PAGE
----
Page Updated:- Tuesday, 20 November, 2018.

John Bavington Jones

Published in the Dover Express, 8 May, 1981.


PART 180.



These Mill lands became the property of the Master and Brethren of the Maison Dieu, one part of them being given to that establishment by a Latin deed, in the 13th year of Henry VI, the phraseology of which, translated, runs as follows: “To all Christ’s faithful servants, to whom the present deed shall come to be seen or heard, I, Dionisia Ive, of Buckland, near Dover, eternal greeting in the Lord. Know that I, the previously named Dionisia, have remitted, released, and forever quit claimed, for myself and my heirs, to Sir Thomas Moys, Master of the House of God, Dover, the Brethren of the place, and their successors, all my right and claim in one acre and three roods of land, with their appurtenances, all lying in Buckland, as aforesaid, at the Mill Land, which acre and three roods of land, with their appurtenances, together with other lands and tenements, I, the aforesaid Dionisia, lately had the gift of feoffment, for the term of my life, from John Gibbes and John Coke; so that neither I, the aforesaid Dionisia, nor my heirs, nor anyone else, in my name, shall henceforth be able to demand or claim any title of right in the aforesaid acre and three roods of land, and their appurtenances or in any parcel of them.“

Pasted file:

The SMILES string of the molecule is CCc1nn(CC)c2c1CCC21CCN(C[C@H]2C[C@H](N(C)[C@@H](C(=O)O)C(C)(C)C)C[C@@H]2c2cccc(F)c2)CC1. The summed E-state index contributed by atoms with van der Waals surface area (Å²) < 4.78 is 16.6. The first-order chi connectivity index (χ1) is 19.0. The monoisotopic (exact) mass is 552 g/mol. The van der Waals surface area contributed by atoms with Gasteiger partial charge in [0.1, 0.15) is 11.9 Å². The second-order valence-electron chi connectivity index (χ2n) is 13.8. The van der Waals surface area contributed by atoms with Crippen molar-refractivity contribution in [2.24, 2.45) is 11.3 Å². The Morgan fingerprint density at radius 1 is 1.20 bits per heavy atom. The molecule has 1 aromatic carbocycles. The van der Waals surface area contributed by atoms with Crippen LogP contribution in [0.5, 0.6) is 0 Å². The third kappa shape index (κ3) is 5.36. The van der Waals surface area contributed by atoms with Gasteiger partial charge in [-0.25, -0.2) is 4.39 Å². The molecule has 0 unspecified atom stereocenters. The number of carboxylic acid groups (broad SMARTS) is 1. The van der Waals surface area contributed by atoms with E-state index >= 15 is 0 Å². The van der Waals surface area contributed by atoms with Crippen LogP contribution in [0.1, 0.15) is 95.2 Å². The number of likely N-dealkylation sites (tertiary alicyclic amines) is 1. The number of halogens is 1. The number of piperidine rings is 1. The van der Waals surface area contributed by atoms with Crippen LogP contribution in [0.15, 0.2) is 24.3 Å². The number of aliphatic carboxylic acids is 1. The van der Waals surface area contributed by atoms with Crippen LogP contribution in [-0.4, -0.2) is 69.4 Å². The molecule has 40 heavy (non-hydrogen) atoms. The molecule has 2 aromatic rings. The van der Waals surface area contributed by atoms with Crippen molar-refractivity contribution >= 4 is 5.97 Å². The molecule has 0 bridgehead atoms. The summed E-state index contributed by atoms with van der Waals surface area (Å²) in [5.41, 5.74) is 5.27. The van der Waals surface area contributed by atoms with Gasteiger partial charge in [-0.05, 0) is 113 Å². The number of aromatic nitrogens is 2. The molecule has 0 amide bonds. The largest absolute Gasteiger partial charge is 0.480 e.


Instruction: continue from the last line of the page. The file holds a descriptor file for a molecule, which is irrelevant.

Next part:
This deed was executed at Buckland, on the 10th of December, 1451, and witnessed by John Gibbes, John Coke, and others. The deeds refer to the appurtenances of the land in question, which might have included the mill buildings. It is also stated that the giver of this land had other land and tenements there, and seeing that the deed was executed on the spot, it seems possible that Dionisia Ive had her residence there. A century later, when the Maison Dieu was dis-established, the Master and Brethren were possessed of five acres of land in this Brox-Ditch Meadow; therefore, it may be presumed that, before her death, Dionisia Ive gave the remainder of this meadow to the Maison Dieu, of which Thomas Ive, living at the same period, seems to have been one of the Brethren. At that time London Road did not exist, the King’s Highway to Canterbury being then on the eastern side of this land; but there was a highway crossing from Barton, and passing through Buckland Bottom up to. St Radigund’s Abbey, skirting the south-west side of these Mill lands.



After the dissolution of the Maison Dieu, these mill lands appear to have been in the hands, successively, of many persons, most of whom seem to have been millers. Particulars of ownership from the reign of Henry VIII down to the Restoration, are not recorded in the title deeds, which were, in 1906, in the possession of the Harding family. The earliest names are in an indenture between John Randall and William Stratfold. Randall. appears to have acquired the property about 1660, and dying not long afterwards, his widow, Alice, carried the property by marriage to William Beechinge, of Dover, cordwainer. Whether the cordwainer continued the milling business is not recorded; but the probability is that it passed into other hands, for, during the next 74 years, there were several owners, joint and otherwise, including Harrison, Egerton, Chesterton, Lamper, Marsh, Kennett, Kite, Payn, Greenhill, Sharp, Bean, Robbins, Friend, Bromley, Gibbon, Boykett, Hatton and Chester, many of them being well known Dover names. In 1740 the property was in the hands of William Wood, who was a large landowner.